February ‘16
The Scribbler of Magic Realism

February ‘16
Tamer Habib
Tamer Habib


    


What attracted you to script writing and why are you more involved in romantic and social dramas?

Writing has always been my favourite hobby. Since I was a little boy, I used to read novels and turn the chapters into scenes; this was even before I knew that this is called script writing. I was a little confused in the beginning, I mean, I love cinema and art in general, so I thought I could be an actor then I decided to study directing to be involved in the entire process. When I started to understand the entire process of Cinema production I decided to be a scriptwriter. Why romantic and social dramas? Again I believe it has to do with what I like, I like romantic and social movies more than others. I am more involved into humanistic stories.


Would you ever consider examining your skill in a different genre?

I long to write all genres and this is what I am trying to do this year with ‘Grand Hotel’. The series has a major romantic line in it with normal social relationships and a touch of thriller and suspense.

Despite the fact that all your projects have boomed they are so limited…

I can’t work on something just because I need to work. I can’t work just for being there; I must have a story or something I need to deliver in order to work. Maybe this is not so professional but this is me. I believe that because I am very selective people are pleased with what I do.


What does having your first movie as a scriptwriter ‘Sahar Elayaly’ (Sleepless Nights) nominated for the Oscars’ semi finals means to you?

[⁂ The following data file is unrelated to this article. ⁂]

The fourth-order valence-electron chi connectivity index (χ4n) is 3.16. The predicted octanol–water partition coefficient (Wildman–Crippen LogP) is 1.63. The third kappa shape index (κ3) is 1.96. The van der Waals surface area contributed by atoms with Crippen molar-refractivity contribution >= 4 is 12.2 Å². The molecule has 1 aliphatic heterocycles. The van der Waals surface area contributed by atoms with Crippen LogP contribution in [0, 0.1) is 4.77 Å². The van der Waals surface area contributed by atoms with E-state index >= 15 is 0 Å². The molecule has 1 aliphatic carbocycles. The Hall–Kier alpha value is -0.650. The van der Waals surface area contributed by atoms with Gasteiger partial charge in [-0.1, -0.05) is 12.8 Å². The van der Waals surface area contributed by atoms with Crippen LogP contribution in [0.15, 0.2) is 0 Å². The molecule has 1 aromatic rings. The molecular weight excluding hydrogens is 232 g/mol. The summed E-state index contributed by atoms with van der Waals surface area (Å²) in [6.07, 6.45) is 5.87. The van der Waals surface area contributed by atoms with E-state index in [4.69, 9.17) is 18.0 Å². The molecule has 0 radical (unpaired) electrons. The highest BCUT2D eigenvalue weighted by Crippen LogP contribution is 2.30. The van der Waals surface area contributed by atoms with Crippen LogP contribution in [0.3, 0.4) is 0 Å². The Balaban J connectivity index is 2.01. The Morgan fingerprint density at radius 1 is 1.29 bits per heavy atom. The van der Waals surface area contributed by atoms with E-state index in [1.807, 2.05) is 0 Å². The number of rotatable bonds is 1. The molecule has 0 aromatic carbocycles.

This movie is very special to me as it was my first script to be turned into a movie. It’s not my first baby; I had another two projects ready before it that were not complete due to production issues. I was a little down yet I started writing Sleepless Nights although I was sure it would never turn into a movie because back then the trend was comedy. On the other hand I was writing a social romantic drama with eight different characters and this type didn’t attract producers yet I felt I wanted to write this movie regardless the consequences. To my surprise we started shooting without knowing what was going to happen or how people will react to it and there it caused a huge boom and surpassed all our expectations. Artistically all critics praised the movie and commercially audiences loved it as well. When I learnt that the movie was chosen for the Oscars semi finals it was such a beautiful shock that made me very happy.


When it comes to the Egyptian cinema there are two schools of writing a script, either to have one that is tailored for a specific celebrity or another that is written freely? What’s your opinion regarding both schools?

Now we are working under bad circumstances and we are bound to certain production strategies so sometimes what pushes or guarantees success is having big celebrities. Personally, I prefer to go with the rhythm of the script I am working on and then choose who suits which role. But let me be honest with you, it happened with me more than once that I already envisioned who will play a certain character before even writing the script. When this happens with acting moguls like Yussra, I know that she has the ability to incarnate any role perfectly so this doesn’t bound me as a writer.


To what extent do you allow an actor or a director to interfere in what you wrote?

It is not a coincidence that we relate movies to the directors; at the end the director is the godfather of the movie. My working strategy includes having long meetings with the director to discuss our visions regarding the script and blend all our thoughts together until we reach a mutual agreement. After that, the director is free to do anything because I know he won’t surprise me with any decisions. I also like to listen to the actor because sometimes it happens that he has a suggestion I didn’t think of, it could be as simple as changing a word in the script or even a single detail in the character but at the end logic wins.


By Rania Ihab